Here's the real catch: Schiller is gay. He has a partner by the name of Alan Fletcher.
Now then, I have no doubt that Schiller decries homophobia, but only as practiced by straight white guys in Western societies. He must know how homosexuals are dealt with under sharia law. They are executed in any number of inventive ways. But somehow, it must be alright, because this is a penalty carried out by the "religion of peace." The straight white guys in the Tea Party are the real danger! What do tortured and dead homosexuals in Afghanistan or Pakistan matter? We have far worse homophobia in America. Those Tea Party rabble-rousers all support "Don't Ask, Don't Tell." Oh, the horror.
Schiller reminds me of these hippies who listen to Jamaican dance hall music, thinking that certifies their liberal-left credentials, and completely unaware—or, more likely, conveniently ignoring the fact—that the accompanying lyrics are wildly anti-gay.
Honestly, I don't know which bothers me more about this latest sordid tale from NPR: The liberal kowtowing, or the blatant hypocrisy, on so many levels, behind it.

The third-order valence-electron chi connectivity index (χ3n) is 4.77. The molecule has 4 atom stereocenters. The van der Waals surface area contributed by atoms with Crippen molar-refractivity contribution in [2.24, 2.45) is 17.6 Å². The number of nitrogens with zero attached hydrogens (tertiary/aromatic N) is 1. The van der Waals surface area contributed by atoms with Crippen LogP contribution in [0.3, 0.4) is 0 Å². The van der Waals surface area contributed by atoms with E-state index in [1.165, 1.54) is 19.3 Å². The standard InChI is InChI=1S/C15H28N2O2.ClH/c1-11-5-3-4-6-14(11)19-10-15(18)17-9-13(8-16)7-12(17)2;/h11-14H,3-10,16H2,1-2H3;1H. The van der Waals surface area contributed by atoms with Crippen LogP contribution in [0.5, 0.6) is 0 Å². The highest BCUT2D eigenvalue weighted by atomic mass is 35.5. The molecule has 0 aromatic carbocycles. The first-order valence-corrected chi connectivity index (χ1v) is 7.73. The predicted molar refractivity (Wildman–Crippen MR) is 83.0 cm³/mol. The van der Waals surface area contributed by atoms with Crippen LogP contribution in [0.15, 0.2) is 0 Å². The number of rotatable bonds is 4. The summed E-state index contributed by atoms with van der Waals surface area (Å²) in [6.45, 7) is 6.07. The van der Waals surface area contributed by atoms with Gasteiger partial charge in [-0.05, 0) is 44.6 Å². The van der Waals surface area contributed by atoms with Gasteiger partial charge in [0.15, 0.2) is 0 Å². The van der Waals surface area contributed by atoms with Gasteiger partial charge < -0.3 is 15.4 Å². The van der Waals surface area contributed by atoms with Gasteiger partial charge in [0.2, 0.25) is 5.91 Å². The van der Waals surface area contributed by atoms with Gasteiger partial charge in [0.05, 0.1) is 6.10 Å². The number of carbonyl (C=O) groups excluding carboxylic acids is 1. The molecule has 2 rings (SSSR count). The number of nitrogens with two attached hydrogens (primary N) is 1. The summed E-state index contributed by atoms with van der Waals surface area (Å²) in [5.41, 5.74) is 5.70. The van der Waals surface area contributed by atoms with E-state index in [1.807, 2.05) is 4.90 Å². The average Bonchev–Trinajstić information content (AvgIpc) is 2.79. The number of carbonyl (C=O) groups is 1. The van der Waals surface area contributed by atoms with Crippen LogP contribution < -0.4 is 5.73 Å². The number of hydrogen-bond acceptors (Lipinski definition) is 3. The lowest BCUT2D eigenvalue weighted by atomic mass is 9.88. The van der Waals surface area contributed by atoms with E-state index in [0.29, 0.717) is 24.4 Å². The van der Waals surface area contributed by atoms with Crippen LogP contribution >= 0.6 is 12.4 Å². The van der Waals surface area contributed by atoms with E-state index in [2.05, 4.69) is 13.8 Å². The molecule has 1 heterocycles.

Wednesday, March 9, 2011

Pointless hyperbole won't do much for the nation's health

Last month, during the New York Fashion Week—not something that I make a point of following, I can assure you—Diet Pepsi unveiled their new packaging. It took the form of a "skinny" can, a taller, slimmer receptacle for the beverage.
Critics, of course, panned it, saying that it was pushing the agenda of size zero models and projecting the prejudicial message that thin is in. Whenever I see a roly-poly waddling up the street, someone I know for a fact is pushing up the cost of health premiums and placing strain on health services, God forbid that I think thin should be in. Do these fashion anti-heroes honestly have nothing better to bitch about?
These liberals, who feel that carrying 400 pounds on one's frame should count as freedom of expression, were squawking alright. One writer for Slate called the marketing "faux-empowerment" and offered the sarcastic thought, "If you're confident on the inside, you'll be skinny on the outside, or something. Huh?" Not to generalize, but I've pretty much found that to be true. Then again, I've never resembled the human equivalent of an SUV, so I suppose I couldn't say. But I would sure miss my skinny jeans, darrr-ling!